Rhetorical Analysis Of Alfred M. Green's Speech

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In April of 1861, the first month of the civil war, Alfred M. Green gave a speech to encourage his fellow African Americans to “prepare to enlist” and fight for the north. The north was fighting to preserve the Union and end slavery while the opposing side, the south, fought to defend slavery. Although they could not fight in the war, and did not want to, he felt that African Americans should “strive to be admitted to the ranks.” In his speech, Green uses many different methods to persuade them to join the Union forces. Green starts his speech by mentioning the belief that most American citizens share, which is true patriotism. In the speech, he states, “My country, right or wrong, I love thee still,” which is where he first brings up patriotism because you must have that belief that to be a true patriot. At that time, African Americans wanted to be treated like actual American citizens and mentioning that fighting for their side shows patriotism, pushed them closer to wanting to enlist so they could prove they were…show more content…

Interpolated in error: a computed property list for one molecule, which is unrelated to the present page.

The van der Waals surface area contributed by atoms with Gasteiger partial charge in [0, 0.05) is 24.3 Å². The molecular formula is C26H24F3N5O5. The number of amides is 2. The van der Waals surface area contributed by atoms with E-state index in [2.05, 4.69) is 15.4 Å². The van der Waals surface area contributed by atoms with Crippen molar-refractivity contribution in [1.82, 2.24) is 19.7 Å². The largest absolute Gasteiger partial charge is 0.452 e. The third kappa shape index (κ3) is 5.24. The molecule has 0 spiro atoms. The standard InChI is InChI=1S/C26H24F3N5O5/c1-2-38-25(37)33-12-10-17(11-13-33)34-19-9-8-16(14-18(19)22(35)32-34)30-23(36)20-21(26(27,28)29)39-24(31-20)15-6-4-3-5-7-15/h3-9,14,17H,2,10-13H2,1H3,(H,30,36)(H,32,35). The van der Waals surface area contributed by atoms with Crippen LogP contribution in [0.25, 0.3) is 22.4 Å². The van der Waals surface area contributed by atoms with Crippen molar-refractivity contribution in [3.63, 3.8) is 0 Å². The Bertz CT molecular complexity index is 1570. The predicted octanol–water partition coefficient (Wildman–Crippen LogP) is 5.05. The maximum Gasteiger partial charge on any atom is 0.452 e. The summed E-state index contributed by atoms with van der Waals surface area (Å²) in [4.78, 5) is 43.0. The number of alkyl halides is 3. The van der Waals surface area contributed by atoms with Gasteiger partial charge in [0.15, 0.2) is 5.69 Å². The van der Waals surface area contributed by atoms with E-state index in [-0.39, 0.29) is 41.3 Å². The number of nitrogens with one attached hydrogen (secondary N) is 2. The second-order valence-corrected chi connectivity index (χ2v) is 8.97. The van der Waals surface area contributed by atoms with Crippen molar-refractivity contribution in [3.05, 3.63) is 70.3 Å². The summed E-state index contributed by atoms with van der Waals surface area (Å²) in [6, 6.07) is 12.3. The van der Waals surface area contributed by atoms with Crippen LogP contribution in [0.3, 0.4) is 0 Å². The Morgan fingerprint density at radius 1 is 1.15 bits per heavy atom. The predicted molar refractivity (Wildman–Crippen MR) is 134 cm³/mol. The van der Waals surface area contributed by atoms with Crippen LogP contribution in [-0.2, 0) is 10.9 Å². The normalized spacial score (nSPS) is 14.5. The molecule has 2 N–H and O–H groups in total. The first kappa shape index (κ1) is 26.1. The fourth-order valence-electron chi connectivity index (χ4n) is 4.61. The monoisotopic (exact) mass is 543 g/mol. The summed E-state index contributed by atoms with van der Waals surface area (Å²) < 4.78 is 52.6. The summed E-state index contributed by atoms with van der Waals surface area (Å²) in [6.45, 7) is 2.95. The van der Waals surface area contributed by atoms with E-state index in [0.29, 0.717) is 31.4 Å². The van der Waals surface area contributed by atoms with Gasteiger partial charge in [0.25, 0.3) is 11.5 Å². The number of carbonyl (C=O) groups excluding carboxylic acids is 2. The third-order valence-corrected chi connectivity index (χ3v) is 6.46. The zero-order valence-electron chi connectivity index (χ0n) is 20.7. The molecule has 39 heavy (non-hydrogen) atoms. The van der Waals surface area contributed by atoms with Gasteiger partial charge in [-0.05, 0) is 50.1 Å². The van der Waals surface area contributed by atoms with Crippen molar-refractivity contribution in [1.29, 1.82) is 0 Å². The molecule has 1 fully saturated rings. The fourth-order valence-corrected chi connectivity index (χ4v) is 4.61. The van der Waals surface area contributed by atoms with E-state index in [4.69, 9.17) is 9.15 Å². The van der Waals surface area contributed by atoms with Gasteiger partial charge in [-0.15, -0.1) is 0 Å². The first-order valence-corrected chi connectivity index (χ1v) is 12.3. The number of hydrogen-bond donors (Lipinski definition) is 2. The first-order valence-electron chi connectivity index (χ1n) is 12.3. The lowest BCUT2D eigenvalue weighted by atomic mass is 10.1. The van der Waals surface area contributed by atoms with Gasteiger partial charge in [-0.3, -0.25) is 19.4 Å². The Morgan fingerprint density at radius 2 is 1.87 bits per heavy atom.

For example, when he states, “It is true, the brave deeds of our fathers have failed us,” he backs it up with, “our duty is not to cavil over past grievances.” Also, he expresses the idea that although people are saying they shouldn’t, they should fight for the Union anyway, which is another reason they might be against enlisting. Alfred M. Green’s speech encourages African Americans to prepare to enlist because of the many different methods he uses. He uses themes in his speech, patriotism and religion, to appeal to their emotions because he knew that African Americans wanted to be treated as American citizens and most of them were Christians. He also uses his word choice to sway them to enlist. For example, he uses “us” throughout the speech which makes it seem like they were all one and that they should unite and fight
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